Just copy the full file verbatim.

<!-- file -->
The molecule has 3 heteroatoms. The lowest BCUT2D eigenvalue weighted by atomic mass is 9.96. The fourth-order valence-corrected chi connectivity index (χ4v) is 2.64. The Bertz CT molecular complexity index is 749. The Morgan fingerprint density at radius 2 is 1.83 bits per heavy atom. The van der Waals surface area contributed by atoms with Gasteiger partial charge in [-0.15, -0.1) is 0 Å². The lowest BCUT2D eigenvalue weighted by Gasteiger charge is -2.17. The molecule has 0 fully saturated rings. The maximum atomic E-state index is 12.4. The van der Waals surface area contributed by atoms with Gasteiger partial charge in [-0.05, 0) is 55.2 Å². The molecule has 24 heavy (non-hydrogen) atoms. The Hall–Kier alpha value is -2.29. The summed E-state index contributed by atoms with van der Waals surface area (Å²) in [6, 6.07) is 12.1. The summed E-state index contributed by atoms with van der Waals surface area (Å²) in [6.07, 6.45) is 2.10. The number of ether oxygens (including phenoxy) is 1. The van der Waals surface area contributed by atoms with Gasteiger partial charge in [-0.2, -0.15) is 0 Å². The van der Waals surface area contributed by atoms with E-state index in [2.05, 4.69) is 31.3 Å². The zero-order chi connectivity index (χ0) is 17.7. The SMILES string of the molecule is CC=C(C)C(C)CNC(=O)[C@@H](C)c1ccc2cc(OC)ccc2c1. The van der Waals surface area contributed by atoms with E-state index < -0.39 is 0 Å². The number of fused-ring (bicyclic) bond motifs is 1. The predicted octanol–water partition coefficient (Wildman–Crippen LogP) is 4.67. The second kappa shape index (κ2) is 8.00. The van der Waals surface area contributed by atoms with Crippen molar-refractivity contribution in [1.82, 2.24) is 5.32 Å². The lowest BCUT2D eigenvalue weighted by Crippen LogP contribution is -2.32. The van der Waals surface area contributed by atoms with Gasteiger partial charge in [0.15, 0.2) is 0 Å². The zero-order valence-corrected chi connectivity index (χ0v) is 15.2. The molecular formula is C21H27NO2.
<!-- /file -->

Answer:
The molecule has 3 heteroatoms. The lowest BCUT2D eigenvalue weighted by atomic mass is 9.96. The fourth-order valence-corrected chi connectivity index (χ4v) is 2.64. The Bertz CT molecular complexity index is 749. The Morgan fingerprint density at radius 2 is 1.83 bits per heavy atom. The van der Waals surface area contributed by atoms with Gasteiger partial charge in [-0.15, -0.1) is 0 Å². The lowest BCUT2D eigenvalue weighted by Gasteiger charge is -2.17. The molecule has 0 fully saturated rings. The maximum atomic E-state index is 12.4. The van der Waals surface area contributed by atoms with Gasteiger partial charge in [-0.05, 0) is 55.2 Å². The molecule has 24 heavy (non-hydrogen) atoms. The Hall–Kier alpha value is -2.29. The summed E-state index contributed by atoms with van der Waals surface area (Å²) in [6, 6.07) is 12.1. The summed E-state index contributed by atoms with van der Waals surface area (Å²) in [6.07, 6.45) is 2.10. The number of ether oxygens (including phenoxy) is 1. The van der Waals surface area contributed by atoms with Gasteiger partial charge in [-0.2, -0.15) is 0 Å². The van der Waals surface area contributed by atoms with E-state index in [2.05, 4.69) is 31.3 Å². The zero-order chi connectivity index (χ0) is 17.7. The SMILES string of the molecule is CC=C(C)C(C)CNC(=O)[C@@H](C)c1ccc2cc(OC)ccc2c1. The van der Waals surface area contributed by atoms with E-state index < -0.39 is 0 Å². The number of fused-ring (bicyclic) bond motifs is 1. The predicted octanol–water partition coefficient (Wildman–Crippen LogP) is 4.67. The second kappa shape index (κ2) is 8.00. The van der Waals surface area contributed by atoms with Crippen molar-refractivity contribution in [1.82, 2.24) is 5.32 Å². The lowest BCUT2D eigenvalue weighted by Crippen LogP contribution is -2.32. The van der Waals surface area contributed by atoms with Gasteiger partial charge in [0.15, 0.2) is 0 Å². The zero-order valence-corrected chi connectivity index (χ0v) is 15.2. The molecular formula is C21H27NO2.